Wildlife Research Wildlife Research Society
Ecology, management and conservation in natural and modified habitats

Home range, activity and habitat use of European rabbits (Oryctolagus cuniculus) in arid Australia: implications for control

K. E. Moseby A B , S. De Jong A , N. Munro A and A. Pieck A
+ Author Affiliations
- Author Affiliations

A Arid Recovery, PO Box 150, Roxby Downs, SA 5725, Australia.

B Corresponding author. Email: arid.recovery@wmc.com

Wildlife Research 32(4) 305-311 https://doi.org/10.1071/WR04013
Submitted: 12 February 2004  Accepted: 3 May 2005   Published: 5 July 2005


The home range, activity and habitat use of wild European rabbits in northern South Australia were compared during winter and summer, and results used to suggest improvements to control techniques. Average home range was significantly smaller in summer (2.1 ha) than winter (4.2 ha) and there was no significant difference between the sexes. Rabbits used both dune and swale habitat but most warrens and more surface fixes were recorded in dune habitat in both seasons. Proportionally more surface fixes were found in swale habitat at night than during the day. The proportion of diurnal fixes on the surface was not significantly influenced by season, averaging 47% in winter and 62% in summer. Only 30% of radio-collared rabbits flushed by humans retreated to warrens. Comparable levels of diurnal surface activity in both winter and summer suggest that the death rate from fumigation or warren destruction may be similar in both seasons. High levels of diurnal surface activity suggest that warren fumigation may be ineffective unless rabbits can first be flushed to their warrens. The use of dogs to flush rabbits before fumigation or ripping should increase the efficacy of control. Activity data suggest that fumigation or ripping should be conducted between 0900 and 1600 hours in winter and 1100 and 1800 hours in summer when radio-collared rabbits were most likely to be down their warrens. Home-range data suggest that the effectiveness of poison baiting may be increased by placing bait lines closer together in summer and, although bait lines should be concentrated in dune habitat, some poison should also be placed in swale feeding areas remote from warrens. The most successful control method for radio-collared rabbits was fumigation with phosphine gas tablets, with 10 of 11 rabbits successfully killed. Pressure fumigation with chloropicrin was also successful but 1080 poisoning and warren destruction using shovels were all relatively unsuccessful.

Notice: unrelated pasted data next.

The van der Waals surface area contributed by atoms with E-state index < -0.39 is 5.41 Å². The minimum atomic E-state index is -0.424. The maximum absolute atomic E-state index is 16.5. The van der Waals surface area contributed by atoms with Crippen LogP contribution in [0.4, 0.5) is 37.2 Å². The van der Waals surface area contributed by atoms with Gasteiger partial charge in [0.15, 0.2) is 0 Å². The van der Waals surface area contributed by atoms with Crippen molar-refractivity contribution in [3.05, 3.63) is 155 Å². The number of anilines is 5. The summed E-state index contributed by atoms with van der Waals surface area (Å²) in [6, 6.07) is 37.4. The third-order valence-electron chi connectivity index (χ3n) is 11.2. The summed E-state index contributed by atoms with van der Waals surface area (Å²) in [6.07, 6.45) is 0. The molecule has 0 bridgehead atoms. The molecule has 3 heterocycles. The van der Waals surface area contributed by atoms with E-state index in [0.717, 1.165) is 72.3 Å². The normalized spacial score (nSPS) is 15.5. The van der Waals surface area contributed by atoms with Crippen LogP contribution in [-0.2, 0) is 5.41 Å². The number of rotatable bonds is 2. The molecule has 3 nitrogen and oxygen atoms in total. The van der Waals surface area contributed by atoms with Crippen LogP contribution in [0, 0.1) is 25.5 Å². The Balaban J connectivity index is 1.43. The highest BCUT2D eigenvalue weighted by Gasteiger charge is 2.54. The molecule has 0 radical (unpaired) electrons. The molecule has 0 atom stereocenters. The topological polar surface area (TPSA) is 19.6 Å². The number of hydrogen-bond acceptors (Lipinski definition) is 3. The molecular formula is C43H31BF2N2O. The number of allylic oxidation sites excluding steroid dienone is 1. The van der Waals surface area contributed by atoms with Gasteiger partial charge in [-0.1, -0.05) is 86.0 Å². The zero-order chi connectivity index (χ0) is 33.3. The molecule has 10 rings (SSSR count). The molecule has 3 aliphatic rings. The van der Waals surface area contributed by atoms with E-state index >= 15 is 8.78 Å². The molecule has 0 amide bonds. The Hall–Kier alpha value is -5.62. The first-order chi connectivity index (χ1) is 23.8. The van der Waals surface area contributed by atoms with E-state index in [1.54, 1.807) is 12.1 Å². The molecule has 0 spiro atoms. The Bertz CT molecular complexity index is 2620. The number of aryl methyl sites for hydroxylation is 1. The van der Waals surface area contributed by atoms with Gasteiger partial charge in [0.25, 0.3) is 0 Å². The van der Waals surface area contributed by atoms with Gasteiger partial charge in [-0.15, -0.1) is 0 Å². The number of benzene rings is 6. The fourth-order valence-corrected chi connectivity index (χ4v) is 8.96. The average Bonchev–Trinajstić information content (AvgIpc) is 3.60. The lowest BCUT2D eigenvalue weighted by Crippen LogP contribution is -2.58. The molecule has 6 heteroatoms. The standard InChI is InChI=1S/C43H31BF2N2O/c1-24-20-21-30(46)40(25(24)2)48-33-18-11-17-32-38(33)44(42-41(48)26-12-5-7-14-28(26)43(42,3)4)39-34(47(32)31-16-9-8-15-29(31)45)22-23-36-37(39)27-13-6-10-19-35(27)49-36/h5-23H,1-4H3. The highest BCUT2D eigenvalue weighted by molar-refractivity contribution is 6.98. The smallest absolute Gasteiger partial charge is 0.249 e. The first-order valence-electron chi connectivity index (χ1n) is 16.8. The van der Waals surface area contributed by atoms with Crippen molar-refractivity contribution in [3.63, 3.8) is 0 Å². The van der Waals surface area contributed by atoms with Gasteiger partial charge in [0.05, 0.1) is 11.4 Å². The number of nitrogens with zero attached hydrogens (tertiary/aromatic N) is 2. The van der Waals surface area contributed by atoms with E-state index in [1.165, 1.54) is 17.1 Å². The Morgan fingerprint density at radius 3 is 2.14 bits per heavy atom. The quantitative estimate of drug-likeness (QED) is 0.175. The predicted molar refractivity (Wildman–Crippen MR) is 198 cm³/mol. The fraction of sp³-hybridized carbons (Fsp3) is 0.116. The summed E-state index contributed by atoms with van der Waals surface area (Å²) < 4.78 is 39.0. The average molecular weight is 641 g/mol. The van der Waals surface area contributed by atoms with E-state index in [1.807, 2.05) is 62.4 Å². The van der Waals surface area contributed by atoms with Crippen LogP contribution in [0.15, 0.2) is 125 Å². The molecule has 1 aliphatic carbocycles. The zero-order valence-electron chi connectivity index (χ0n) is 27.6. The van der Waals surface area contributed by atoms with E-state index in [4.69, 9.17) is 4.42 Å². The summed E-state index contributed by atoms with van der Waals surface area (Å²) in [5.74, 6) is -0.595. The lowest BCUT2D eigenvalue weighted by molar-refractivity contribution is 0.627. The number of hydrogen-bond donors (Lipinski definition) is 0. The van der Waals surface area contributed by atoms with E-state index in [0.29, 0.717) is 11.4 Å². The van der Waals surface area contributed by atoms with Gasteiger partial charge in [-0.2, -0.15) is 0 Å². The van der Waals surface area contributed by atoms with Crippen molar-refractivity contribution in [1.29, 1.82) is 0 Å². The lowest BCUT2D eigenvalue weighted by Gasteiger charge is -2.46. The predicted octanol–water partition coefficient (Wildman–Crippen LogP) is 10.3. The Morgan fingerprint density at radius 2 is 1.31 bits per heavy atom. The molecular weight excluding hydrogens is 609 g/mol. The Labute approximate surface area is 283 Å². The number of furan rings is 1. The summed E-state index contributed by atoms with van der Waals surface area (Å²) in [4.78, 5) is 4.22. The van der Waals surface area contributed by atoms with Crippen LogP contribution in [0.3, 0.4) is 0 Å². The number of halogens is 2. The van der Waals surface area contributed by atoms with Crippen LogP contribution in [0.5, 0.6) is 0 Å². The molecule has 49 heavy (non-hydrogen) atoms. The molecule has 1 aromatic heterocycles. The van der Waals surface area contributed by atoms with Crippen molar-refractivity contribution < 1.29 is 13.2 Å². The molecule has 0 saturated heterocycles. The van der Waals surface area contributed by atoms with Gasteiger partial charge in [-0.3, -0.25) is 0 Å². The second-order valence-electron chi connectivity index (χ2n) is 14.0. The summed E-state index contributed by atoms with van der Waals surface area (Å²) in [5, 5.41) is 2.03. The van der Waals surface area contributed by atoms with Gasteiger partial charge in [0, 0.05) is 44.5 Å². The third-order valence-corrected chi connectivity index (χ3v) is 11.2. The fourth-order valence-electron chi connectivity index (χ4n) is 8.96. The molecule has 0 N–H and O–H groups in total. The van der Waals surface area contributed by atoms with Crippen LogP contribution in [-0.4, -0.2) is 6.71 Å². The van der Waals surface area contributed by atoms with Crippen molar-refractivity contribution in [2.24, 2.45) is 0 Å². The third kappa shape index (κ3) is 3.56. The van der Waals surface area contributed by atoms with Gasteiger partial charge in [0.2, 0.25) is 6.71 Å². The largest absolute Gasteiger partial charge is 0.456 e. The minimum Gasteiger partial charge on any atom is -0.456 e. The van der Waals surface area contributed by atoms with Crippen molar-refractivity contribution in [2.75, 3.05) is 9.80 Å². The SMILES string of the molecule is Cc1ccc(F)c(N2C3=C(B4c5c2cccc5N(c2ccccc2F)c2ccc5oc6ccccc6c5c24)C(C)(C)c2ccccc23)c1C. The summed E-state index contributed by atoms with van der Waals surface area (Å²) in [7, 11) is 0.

This study was funded by Arid Recovery, a joint conservation initiative between WMC Resources, the Department for Environment SA, the University of Adelaide and the Friends of Arid Recovery. The authors thank the staff of Arid Recovery and members of the Friends of Arid Recovery who assisted with field work during the study, particularly Michelle Foate, Michelle Thums, Graeme Finlayson, Bree Galbraith, John Read, Steve White and Pete Paisley. Members of Green Corp assisted with digging up warrens. John Read and Brydie Hill provided useful comments on the manuscript. A special thanks to Ross Cunningham from the Australian National University for assistance with statistics. Ethics approval was obtained from the Wildlife Ethics Committee, permit no. 48/2001.


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